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|Laufzeit:||Ca. 128 Min|
|FSK:||From 6 years|
The young street thief Aladdin (Mena Massoud) leads a simple but content life on the streets of Agrabah. When one day he meets the beautiful princess Jasmin (Naomi Scott), it happened right around him. The simple thief has fallen in love with the princess. He was supposed to stay away from her, but to give her back a bracelet that his monkey stole from her, he sneaks into the palace to his beloved. Too stupid, he gets caught by the evil magician Dschafar (Marwan Kenzari). To escape certain death, Aladdin must take on a dangerous task: He shall take from his mysterious cave a legendary treasure Bergen: A miracle lamp! Without being aware of their power, he unintentionally frees the genie in the bottle, Dschinni (Will Smith), who will grant him three wishes. Everything now seems to be turning to the good - until Dschafar finds out about him…
Disney's animated film "Aladdin" was a huge cinema success in 1992. This was also due to the great dubbing of Dschinni, for which Robin Williams in the original and Peer Augustinski in Germany was responsible. The catchy songs, the timeless story and the beautiful animations have also contributed to the success of the cartoon. Since Disney just felt every title from the Mouse catalog a fresh cell cure as a "real film" gives, "Aladdin" was now also the turn. Guy Ritchie, who had already (at least financially) successfully dedusted dust from "Sherlock Holmes", was put on the director's chair, probably in the hope of giving the whole thing a little more speed.
However, at first the film wasn't under a good star. When the first trailer and thus also the first look at Will Smith as Dschinni were released, the reactions to it were almost consistently negative. And so, after the disappointing performance of the real film version of "Dumbo", another financial and artistic failure seemed to be imminent. But now that the finished film has been released, can be said: For Disney, the wish for another successful real film version has probably come true. It quickly got around that "Aladdin" is by far not as bad as the trailer suggested.
Also, the remake is still not really necessary. There are some things that can justifiably be criticized. The cast of Marwan Kenzari as Dschafar, for example, is absolutely not convincing. He seems far too young and struggles through the film with just a facial expression that is anything but terrifying. One would have expected a stronger presence from a powerful magician. Then there is the completely unnecessary and much too silly character of Prince Anders, who could be completely cut out of the film without harming the story at all - quite the opposite! Yeah, and then there's Will Smith. He manages very well to make the popular character his own and thus step out of the oversized shadow of Robin Williams. But the scenes, in which he is all too obviously completely animated, seem a bit strange, as already in the trailer.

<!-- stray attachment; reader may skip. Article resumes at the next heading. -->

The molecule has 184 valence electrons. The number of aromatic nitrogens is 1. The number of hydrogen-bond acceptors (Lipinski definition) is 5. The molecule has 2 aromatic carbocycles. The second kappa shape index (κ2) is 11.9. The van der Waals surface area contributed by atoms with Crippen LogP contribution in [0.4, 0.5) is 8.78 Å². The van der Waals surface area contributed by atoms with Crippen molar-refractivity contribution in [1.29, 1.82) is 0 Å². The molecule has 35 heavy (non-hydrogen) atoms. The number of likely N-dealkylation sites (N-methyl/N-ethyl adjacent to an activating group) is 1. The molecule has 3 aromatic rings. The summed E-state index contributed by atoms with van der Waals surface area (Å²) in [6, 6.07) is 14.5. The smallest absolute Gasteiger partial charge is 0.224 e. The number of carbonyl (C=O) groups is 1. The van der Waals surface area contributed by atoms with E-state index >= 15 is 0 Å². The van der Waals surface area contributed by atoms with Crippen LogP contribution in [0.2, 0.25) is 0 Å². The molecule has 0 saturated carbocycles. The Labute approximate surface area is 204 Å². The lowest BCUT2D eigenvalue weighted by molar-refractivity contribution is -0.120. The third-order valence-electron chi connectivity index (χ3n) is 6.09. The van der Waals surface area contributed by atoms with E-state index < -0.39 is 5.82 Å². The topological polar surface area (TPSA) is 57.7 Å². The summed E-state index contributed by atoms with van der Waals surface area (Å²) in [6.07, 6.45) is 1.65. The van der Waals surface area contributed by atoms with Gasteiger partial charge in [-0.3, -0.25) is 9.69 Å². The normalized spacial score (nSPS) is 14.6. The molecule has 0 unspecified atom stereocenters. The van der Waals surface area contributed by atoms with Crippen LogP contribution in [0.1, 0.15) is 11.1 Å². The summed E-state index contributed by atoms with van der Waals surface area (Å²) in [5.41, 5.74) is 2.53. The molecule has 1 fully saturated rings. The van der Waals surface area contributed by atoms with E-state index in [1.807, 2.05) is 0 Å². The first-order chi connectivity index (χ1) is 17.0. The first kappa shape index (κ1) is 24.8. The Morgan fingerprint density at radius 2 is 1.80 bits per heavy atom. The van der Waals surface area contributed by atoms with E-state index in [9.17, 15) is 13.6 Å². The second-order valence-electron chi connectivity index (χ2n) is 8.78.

The known songs have been modernized properly - apart from perhaps an unimaginative version of "A Friend like me", which Will Smith recorded for the credits with DJ Khaled. Why does he have to call his name into the area before every song? Well, be that as it may, otherwise the musical fresh cell cure didn't harm the film. The equipment and the effects rely mainly on bright colors and other wow effects. This all seems a bit overdrawn and thus also very artificial, but at many points this also fits the story.
All in all "Aladdin" has become an entertaining family movie. There are aspects that - at least for cartoon fans or viewers older than 10 years - are not quite so successful. But a decent tempo, a convincing Will Smith and the catchy songs prevented the disappointment that the trailer suggested from missing. And for that there is also one: Worth seeing!
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